FM (Federal methodology) – This is an eligibility formula, mandated by the US Congress, that determines the student’s and the family’s "expected family contribution" (EFC). This formula is used in making allocations of federal aid and, at some colleges and universities, for making institutional aid decisions as well.
General Education Development (GED) Certificate – This is a certificate students receive if they’ve passed a specific, approved high school equivalency test. Students who don’t have a high school diploma but who have a GED may still qualify for federal and state student aid.
Grace Period – Period of time
when a borrower leaves school or drops below half-time and the borrower is not
Grant – Financial aid awarded
on the basis of need or merit that the student is not obligated to repay.
Independent Student – For financial aid purposes, a student is classified as an independent student if at least one of the following applies: he/she is 24 years old or older, is married, is enrolled in a graduate or professional educational program (beyond a bachelor’s degree), has legal dependents other than a spouse, is an orphan or ward of the court (or was a ward of the court until age 18), or is a veteran of the US Armed Forces ("veteran" includes a student who attended a US military academy who was released under a condition other than dishonorable).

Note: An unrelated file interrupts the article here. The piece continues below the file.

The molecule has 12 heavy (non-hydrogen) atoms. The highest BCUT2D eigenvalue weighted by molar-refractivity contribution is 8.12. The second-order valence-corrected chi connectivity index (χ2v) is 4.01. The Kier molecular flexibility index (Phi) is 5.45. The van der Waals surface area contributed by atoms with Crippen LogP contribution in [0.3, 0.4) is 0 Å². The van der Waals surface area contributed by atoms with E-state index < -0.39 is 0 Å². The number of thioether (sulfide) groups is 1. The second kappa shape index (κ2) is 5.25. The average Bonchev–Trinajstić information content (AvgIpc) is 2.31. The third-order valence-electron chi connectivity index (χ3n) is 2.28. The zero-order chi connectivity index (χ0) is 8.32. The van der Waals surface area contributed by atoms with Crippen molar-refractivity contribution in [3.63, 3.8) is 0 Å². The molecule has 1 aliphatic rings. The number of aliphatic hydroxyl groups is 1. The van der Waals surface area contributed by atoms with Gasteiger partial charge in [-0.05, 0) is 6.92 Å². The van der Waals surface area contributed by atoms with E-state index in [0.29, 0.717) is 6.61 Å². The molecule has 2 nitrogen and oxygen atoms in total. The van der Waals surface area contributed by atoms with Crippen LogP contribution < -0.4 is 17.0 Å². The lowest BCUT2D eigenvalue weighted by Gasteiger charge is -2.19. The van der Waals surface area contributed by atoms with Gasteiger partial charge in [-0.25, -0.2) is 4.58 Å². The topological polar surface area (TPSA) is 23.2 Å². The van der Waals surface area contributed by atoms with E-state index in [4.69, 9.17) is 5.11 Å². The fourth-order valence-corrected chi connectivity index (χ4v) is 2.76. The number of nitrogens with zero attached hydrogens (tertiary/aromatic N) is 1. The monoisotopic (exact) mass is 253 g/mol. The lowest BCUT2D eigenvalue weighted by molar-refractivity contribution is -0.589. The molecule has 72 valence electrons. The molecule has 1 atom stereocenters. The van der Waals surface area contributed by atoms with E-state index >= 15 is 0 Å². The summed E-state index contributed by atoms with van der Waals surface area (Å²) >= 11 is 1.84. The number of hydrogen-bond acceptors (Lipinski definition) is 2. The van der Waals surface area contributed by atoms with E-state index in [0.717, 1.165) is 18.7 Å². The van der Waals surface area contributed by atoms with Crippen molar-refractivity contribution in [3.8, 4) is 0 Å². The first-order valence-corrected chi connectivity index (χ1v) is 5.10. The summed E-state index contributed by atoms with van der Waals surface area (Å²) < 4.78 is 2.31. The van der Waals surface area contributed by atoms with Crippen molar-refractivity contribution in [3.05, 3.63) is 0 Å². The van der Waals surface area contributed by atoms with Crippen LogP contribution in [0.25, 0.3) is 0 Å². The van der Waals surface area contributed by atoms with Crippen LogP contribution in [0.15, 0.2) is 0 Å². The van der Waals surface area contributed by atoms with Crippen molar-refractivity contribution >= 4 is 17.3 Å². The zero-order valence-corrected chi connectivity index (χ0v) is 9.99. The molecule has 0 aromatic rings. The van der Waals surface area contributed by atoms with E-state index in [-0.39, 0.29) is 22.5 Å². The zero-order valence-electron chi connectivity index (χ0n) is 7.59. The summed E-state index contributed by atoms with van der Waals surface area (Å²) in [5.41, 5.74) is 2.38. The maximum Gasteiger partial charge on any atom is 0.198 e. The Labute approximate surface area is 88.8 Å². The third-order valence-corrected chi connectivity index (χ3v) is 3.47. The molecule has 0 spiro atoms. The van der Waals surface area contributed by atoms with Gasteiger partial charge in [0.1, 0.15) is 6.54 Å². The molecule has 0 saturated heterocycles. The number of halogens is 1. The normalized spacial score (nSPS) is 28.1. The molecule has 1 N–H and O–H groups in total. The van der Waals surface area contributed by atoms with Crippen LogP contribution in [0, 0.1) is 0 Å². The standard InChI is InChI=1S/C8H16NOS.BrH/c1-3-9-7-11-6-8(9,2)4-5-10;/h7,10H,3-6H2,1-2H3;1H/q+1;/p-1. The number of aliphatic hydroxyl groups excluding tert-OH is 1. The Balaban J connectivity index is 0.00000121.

Interest – This is the amount of fee charged to borrowers for their loans. Interest is calculated as a percentage of the principal loan amount. The rate may be constant throughout the life of the loan (fixed rate) or it may change at specified times (variable rate). All federal education loans made to new borrowers since October 1, 1992 have variable interest rates that are tied to the rates for federal treasury bills.
Needs Analysis – This is the process of reviewing a student’s aid application to determine the ability of the family to contribute to the costs of education. Completing a needs analysis form (e.g., FAFSA or PROFILE) is the required step in applying for most types of financial aid.